Say Yes to 'Chaos' -- Film Review

Directed by: Marcos Siega, Runtime: 87 minutes
Grade: B+

The chaos theory, or butterfly effect, tinkers with the idea that as the fabric of our life shifts and changes through chance and coincidence, more differentiated outcomes can be produced. In short, as things are done a certain way throughout time, the outcome of time itself shifts. We've already endured a time travel version of this same concept with the Ashton Kutcher vehicle Butterfly Effect. Much like that trippy moral tale, reviewers and audiences alike seem to be divided over the Ryan Reynolds'-helmed philosophical comedy, Chaos Theory. Honestly, I don't see why; Chaos Theory, as a thoughtful screwball comedy with an undercurrent of reflective tendencies, is a heartwarming and hilarious triumph that finally singles out the Van Wilder and Waiting ... star in a controlled, pitch-perfect pool of light. Plus, it featured one of my newly favored lines of dialogue in a film: "Say Yes To Chaos".

Reynolds plays Frank Allen, a corporate motivational speaker who concentrates on time efficiency. He preaches what he knows, that's for sure; Allen is a slave to structure and strategic planning via the ticking clock of time. He knows, to the second, the exact minute he must jet out of his home to drive his car to the ferry, park his car, drive over, and arrive at his scheduled location at the precise moment to be punctual. His wife Susan, played by Emily Mortimer in a role vaguely reminiscent to that of her snarling firecracker in Match Point, knows of his submissive nature to time as well. She takes advantage of it, all the while never letting us know whether she finds Frank's eccentricities to be endearing or annoying. Her love comes overshadowed by the fantastic chemistry that Frank and his daughter Jesse have, one that's sweet beyond words but warm enough not to care. We learn all this, as well as about the explosive nature of Frank's problematic romantic past, as he sits and talks with his daughter's husband-to-be just a few hours before their wedding.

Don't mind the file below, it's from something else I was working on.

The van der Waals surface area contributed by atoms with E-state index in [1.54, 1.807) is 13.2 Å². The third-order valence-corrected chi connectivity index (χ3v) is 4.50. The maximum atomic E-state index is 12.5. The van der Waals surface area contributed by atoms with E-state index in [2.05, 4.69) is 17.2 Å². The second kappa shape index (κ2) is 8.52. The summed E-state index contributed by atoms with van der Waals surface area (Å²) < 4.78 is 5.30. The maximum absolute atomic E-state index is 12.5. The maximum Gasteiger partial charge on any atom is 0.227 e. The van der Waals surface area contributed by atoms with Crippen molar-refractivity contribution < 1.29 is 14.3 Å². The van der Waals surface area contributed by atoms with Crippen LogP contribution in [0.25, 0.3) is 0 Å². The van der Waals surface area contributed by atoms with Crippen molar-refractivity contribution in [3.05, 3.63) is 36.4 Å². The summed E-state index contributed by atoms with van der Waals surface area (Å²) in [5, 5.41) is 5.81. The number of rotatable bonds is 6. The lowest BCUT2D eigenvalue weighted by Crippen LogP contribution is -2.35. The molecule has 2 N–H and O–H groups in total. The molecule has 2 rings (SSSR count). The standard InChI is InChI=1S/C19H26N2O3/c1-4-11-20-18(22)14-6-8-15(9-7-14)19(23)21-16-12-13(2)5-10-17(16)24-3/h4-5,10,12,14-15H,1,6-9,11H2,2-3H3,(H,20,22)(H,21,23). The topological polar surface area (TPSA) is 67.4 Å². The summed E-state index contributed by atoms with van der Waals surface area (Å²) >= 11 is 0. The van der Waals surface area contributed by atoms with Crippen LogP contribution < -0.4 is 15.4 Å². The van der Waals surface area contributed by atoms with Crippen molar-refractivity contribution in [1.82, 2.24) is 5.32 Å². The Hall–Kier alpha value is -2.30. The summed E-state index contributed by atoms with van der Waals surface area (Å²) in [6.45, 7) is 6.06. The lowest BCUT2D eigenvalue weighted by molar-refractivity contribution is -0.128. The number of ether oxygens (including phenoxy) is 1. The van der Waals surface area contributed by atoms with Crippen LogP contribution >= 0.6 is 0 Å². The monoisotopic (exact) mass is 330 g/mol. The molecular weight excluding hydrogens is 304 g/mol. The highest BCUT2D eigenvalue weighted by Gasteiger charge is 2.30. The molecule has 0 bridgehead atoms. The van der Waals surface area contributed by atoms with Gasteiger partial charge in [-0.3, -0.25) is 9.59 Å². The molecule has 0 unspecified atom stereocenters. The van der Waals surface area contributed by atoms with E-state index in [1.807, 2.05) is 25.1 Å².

Normally accustomed to playing a pompous meathead in most of his roles, Ryan Reynolds has to excise a few decibels of himself for Chaos Theory to give Frank Allen the kind of tangibility that makes him seem like a real dweeb while, in the same breath, getting us to laugh at his charm behind his mannerisms. Subtle nuances with his speech, especially once that nagging twitch of unpunctuality gets under his skin, escalate Reynolds' fumbling discomfort to some really screaming-head points of laughter. The level of restraint Reynolds places on his charisma is a real accomplishment in comedic timing, only letting his humorous sparks come out to play in sporadic little darts. When he pulls out the "cards of fate", it's all downhill from there. Reynolds nails his role in my eyes and gets the ball rolling from the start without the slightest intent on slowing it down.

Honestly, I haven't laughed harder at any recent comedies than I did during quite a few moments in Chaos Theory, especially once the real chaos in the film gets to going like a set of dominoes lined up for miles. It's a situational comedy that hinges on the charismatic quirks of a Monk-meets-C3PO archetype of a character gone awry down a path of infidelity, complicated fatherhood, and the essence of battle between fate and choice, and we're all the more willing to follow when it keeps this kind of twitchy, rolling-through-the-aisles energy. Chaos Theory takes many a turn towards the loony as the fabric of its chaotic world folds and knots with each conflict that pops up in poor Frank's life. Normally, such ludicrous plot points would make my eyes roll, but not here; instead, I ate each character and their complete disjointed miscommunications up with a spoon, especially Frank.